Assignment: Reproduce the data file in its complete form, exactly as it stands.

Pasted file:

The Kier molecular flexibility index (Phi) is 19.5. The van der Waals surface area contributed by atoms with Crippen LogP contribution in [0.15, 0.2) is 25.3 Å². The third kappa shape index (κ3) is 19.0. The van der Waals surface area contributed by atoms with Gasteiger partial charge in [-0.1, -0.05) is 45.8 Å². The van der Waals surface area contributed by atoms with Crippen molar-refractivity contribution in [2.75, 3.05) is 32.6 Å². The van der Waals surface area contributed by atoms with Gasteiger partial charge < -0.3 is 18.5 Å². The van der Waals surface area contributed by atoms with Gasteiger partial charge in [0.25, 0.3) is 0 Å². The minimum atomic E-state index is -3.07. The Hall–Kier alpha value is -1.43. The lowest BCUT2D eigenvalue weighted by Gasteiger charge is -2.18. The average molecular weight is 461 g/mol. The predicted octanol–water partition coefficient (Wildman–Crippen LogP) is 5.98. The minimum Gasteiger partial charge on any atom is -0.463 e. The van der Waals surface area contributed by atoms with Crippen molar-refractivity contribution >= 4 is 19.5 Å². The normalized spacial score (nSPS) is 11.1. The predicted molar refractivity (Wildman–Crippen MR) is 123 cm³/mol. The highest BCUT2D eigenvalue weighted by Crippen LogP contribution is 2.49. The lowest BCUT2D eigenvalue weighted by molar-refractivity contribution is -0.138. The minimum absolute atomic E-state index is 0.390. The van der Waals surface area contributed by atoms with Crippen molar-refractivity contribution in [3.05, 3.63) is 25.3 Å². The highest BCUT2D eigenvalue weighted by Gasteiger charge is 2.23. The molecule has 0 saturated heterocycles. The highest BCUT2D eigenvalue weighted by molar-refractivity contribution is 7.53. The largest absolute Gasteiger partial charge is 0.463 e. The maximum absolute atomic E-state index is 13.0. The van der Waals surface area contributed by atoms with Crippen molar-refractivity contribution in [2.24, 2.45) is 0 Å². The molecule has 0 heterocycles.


The Kier molecular flexibility index (Phi) is 19.5. The van der Waals surface area contributed by atoms with Crippen LogP contribution in [0.15, 0.2) is 25.3 Å². The third kappa shape index (κ3) is 19.0. The van der Waals surface area contributed by atoms with Gasteiger partial charge in [-0.1, -0.05) is 45.8 Å². The van der Waals surface area contributed by atoms with Crippen molar-refractivity contribution in [2.75, 3.05) is 32.6 Å². The van der Waals surface area contributed by atoms with Gasteiger partial charge < -0.3 is 18.5 Å². The van der Waals surface area contributed by atoms with Gasteiger partial charge in [0.25, 0.3) is 0 Å². The minimum atomic E-state index is -3.07. The Hall–Kier alpha value is -1.43. The lowest BCUT2D eigenvalue weighted by Gasteiger charge is -2.18. The average molecular weight is 461 g/mol. The predicted octanol–water partition coefficient (Wildman–Crippen LogP) is 5.98. The minimum Gasteiger partial charge on any atom is -0.463 e. The van der Waals surface area contributed by atoms with Crippen molar-refractivity contribution >= 4 is 19.5 Å². The normalized spacial score (nSPS) is 11.1. The predicted molar refractivity (Wildman–Crippen MR) is 123 cm³/mol. The highest BCUT2D eigenvalue weighted by Crippen LogP contribution is 2.49. The lowest BCUT2D eigenvalue weighted by molar-refractivity contribution is -0.138. The minimum absolute atomic E-state index is 0.390. The van der Waals surface area contributed by atoms with Crippen molar-refractivity contribution in [3.05, 3.63) is 25.3 Å². The highest BCUT2D eigenvalue weighted by Gasteiger charge is 2.23. The molecule has 0 saturated heterocycles. The highest BCUT2D eigenvalue weighted by molar-refractivity contribution is 7.53. The largest absolute Gasteiger partial charge is 0.463 e. The maximum absolute atomic E-state index is 13.0. The van der Waals surface area contributed by atoms with Crippen molar-refractivity contribution in [2.24, 2.45) is 0 Å². The molecule has 0 heterocycles.